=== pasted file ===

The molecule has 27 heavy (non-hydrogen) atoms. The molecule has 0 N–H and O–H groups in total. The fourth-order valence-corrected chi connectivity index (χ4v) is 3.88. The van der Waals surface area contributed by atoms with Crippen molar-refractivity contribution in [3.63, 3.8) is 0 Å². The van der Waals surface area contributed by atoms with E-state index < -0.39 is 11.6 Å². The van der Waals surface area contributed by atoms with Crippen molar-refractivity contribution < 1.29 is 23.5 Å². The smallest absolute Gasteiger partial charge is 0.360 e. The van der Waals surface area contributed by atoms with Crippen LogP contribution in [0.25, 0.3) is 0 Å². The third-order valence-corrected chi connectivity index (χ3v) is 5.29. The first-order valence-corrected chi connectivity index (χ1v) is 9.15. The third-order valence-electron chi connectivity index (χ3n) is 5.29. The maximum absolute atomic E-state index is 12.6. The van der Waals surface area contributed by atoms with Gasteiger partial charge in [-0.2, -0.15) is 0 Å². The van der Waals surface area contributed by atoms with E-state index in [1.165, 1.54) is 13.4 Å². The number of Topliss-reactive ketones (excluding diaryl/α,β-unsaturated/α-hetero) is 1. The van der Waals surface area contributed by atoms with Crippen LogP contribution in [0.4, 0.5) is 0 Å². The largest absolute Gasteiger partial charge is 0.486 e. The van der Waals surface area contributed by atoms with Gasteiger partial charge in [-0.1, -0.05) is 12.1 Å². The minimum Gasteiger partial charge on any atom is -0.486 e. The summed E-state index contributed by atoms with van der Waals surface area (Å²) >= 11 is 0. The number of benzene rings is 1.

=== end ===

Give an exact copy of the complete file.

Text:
The molecule has 27 heavy (non-hydrogen) atoms. The molecule has 0 N–H and O–H groups in total. The fourth-order valence-corrected chi connectivity index (χ4v) is 3.88. The van der Waals surface area contributed by atoms with Crippen molar-refractivity contribution in [3.63, 3.8) is 0 Å². The van der Waals surface area contributed by atoms with E-state index < -0.39 is 11.6 Å². The van der Waals surface area contributed by atoms with Crippen molar-refractivity contribution < 1.29 is 23.5 Å². The smallest absolute Gasteiger partial charge is 0.360 e. The van der Waals surface area contributed by atoms with Crippen LogP contribution in [0.25, 0.3) is 0 Å². The third-order valence-corrected chi connectivity index (χ3v) is 5.29. The first-order valence-corrected chi connectivity index (χ1v) is 9.15. The third-order valence-electron chi connectivity index (χ3n) is 5.29. The maximum absolute atomic E-state index is 12.6. The van der Waals surface area contributed by atoms with Gasteiger partial charge in [-0.2, -0.15) is 0 Å². The van der Waals surface area contributed by atoms with E-state index in [1.165, 1.54) is 13.4 Å². The number of Topliss-reactive ketones (excluding diaryl/α,β-unsaturated/α-hetero) is 1. The van der Waals surface area contributed by atoms with Crippen LogP contribution in [0.4, 0.5) is 0 Å². The largest absolute Gasteiger partial charge is 0.486 e. The van der Waals surface area contributed by atoms with Gasteiger partial charge in [-0.1, -0.05) is 12.1 Å². The minimum Gasteiger partial charge on any atom is -0.486 e. The summed E-state index contributed by atoms with van der Waals surface area (Å²) >= 11 is 0. The number of benzene rings is 1.